A new year brings about a time for self-reflection, goal setting, and a fresh start. We tend to evaluate where we are, and where we want to be in the future. If our relationships aren’t serving us, we may have more clarity on how to move forward at this time of year, and sometimes that might mean parting ways with our spouse.
Divorce is a life-altering decision with permanent consequences and should never be taken lightly. Unfortunately, when we feel most emotional, we tend to make impulsive decisions and we may not have thought through all the implications. For example, will this decision hurt the children, particularly at this time in their lives? Do I have enough financial information to make an informed judgment about what I stand to lose from a divorce? Do I have a budget prepared, housing secured, and other necessary contingencies? Once you file for divorce, you will not have easy access to certain documents you may have now, as well as perhaps your house. And once the ball gets rolling, you may find out you were not emotionally prepared for what happens when the process begins.
Given all of these emotion-over-reason issues, make sure you have taken the time to process the turmoil of the holidays. If afterward, you decide to proceed forward with a divorce, you should gather your tax materials for the previous year, collect all your financial documents, assess your finances to pay for the divorce at this time, think through what type of custody arrangement you would like for the children, and how you plan to tell the children of your decision. Consider whether you are currently earning enough money each month to support yourself. Ask yourself whether you want to stay in the marital home after the divorce. Assess your current employment and its stability post-divorce. Think about what lifestyle you will want after divorce and what that lifestyle may cost monthly. Do you know your family’s financial needs today? Decide how much you are willing to spend on divorce and whether you believe mediation would work best to try and reach an amicable agreement with your spouse. The more thought you put into divorce before calling to schedule an appointment with an attorney, the better informed you will be when you have your initial client meeting. Your resolution to the divorce may indeed be what you need for this year – but timing is everything and you want to be prepared financially and emotionally.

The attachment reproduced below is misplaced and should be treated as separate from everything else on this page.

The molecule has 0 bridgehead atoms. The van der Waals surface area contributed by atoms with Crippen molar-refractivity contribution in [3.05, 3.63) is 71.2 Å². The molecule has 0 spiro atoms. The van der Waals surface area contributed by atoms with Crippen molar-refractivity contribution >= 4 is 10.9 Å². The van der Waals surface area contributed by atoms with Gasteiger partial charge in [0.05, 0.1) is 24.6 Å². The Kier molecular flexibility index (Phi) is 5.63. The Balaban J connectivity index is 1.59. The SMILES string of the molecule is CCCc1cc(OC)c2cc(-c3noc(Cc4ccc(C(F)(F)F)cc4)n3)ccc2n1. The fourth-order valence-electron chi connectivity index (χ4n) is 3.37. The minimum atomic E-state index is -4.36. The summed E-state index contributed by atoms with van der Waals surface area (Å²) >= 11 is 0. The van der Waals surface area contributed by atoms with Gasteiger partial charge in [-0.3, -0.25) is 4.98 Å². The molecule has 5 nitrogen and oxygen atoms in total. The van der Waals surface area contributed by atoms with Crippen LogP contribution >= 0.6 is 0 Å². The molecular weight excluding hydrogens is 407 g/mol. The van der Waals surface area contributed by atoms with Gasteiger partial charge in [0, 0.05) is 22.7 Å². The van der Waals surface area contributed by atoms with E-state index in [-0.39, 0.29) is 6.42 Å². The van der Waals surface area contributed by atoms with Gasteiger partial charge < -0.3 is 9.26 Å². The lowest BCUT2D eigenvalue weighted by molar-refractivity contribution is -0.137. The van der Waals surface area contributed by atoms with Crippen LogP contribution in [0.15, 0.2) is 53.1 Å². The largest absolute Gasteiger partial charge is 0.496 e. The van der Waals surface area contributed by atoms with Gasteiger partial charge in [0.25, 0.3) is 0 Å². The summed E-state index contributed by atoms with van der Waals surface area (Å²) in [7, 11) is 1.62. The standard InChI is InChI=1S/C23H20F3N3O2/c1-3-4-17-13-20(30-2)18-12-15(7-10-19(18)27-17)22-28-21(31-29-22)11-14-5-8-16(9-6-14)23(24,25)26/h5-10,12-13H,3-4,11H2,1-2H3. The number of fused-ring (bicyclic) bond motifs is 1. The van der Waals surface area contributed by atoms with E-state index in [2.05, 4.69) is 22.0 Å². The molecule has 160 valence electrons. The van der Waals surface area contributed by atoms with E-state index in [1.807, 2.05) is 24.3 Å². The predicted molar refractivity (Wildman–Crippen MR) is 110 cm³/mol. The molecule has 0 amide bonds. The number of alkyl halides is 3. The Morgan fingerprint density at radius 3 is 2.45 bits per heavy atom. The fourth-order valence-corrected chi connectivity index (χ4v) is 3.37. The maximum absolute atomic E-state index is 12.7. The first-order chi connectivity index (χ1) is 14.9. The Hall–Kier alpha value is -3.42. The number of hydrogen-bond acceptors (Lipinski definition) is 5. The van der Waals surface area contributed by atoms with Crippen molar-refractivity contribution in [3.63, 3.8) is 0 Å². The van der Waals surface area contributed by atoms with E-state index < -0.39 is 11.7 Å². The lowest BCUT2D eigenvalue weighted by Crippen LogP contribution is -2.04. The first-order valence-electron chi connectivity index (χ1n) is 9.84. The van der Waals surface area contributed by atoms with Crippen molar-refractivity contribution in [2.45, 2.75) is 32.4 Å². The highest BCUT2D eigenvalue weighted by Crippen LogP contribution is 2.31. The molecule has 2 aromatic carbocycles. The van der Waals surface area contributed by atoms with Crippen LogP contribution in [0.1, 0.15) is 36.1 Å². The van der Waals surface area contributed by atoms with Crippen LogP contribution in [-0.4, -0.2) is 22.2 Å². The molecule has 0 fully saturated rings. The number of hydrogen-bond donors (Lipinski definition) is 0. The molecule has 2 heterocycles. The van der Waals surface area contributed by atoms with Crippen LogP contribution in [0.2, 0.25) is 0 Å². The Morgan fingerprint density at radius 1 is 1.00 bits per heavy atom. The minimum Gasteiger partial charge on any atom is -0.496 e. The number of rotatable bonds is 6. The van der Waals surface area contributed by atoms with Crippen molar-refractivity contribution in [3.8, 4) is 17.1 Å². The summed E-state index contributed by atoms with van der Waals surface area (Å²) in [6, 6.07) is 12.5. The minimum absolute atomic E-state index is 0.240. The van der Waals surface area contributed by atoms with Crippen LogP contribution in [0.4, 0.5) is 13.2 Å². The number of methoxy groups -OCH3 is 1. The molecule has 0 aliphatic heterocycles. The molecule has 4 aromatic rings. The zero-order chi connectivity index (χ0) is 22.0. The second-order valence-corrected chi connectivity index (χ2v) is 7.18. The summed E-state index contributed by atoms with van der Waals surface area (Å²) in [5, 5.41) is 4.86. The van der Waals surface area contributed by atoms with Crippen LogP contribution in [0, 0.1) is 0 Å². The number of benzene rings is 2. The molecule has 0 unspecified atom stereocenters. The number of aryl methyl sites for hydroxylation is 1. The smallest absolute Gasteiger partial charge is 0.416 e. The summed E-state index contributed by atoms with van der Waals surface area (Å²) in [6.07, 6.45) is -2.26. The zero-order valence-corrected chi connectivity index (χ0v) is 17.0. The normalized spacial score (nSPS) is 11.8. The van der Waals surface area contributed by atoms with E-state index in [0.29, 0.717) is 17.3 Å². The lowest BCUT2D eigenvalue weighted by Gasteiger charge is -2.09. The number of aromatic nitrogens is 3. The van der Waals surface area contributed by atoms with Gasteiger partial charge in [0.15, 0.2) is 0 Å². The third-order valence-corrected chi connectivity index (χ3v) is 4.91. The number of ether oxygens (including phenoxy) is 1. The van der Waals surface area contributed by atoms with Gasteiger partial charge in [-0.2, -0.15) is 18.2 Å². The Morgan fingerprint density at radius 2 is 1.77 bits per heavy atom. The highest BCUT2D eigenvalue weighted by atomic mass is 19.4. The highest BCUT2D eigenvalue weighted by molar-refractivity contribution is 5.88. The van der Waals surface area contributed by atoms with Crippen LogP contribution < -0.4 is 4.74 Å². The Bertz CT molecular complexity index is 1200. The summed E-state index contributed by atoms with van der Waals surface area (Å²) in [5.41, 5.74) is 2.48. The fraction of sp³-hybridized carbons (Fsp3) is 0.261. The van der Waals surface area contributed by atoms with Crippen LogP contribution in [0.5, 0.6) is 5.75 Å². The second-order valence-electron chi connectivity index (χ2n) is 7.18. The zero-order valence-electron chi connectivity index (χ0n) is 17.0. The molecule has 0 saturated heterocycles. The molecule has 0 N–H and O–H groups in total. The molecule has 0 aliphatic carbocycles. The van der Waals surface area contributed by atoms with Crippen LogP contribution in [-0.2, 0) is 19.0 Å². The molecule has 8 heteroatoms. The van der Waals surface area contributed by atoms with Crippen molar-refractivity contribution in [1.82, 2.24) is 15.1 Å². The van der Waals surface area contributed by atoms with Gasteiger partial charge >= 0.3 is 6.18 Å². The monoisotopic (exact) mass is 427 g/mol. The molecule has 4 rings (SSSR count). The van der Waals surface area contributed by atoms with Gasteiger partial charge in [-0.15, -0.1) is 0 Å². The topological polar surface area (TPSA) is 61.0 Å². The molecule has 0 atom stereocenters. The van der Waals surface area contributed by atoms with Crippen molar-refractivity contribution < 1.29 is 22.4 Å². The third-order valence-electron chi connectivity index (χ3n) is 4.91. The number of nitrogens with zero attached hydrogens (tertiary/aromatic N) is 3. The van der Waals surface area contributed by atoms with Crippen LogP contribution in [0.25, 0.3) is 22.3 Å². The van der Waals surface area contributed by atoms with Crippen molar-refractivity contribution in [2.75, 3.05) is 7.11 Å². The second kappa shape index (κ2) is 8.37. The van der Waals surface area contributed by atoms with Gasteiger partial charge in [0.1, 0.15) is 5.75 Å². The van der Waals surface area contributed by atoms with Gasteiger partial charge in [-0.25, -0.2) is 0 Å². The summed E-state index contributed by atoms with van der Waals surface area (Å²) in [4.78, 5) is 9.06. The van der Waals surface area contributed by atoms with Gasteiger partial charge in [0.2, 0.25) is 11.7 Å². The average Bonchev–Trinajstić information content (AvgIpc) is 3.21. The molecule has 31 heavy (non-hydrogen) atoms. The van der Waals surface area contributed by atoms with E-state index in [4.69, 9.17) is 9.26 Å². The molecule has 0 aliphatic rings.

Focusing on all of the above will not only help you with how to prepare for your divorce but will also help you make better choices during the process and hopefully increase your ability to secure your financial future. Should you need the advice of an experienced divorce attorney or have questions or concerns about your situation, know that we are here to help and ready to discuss those issues with you.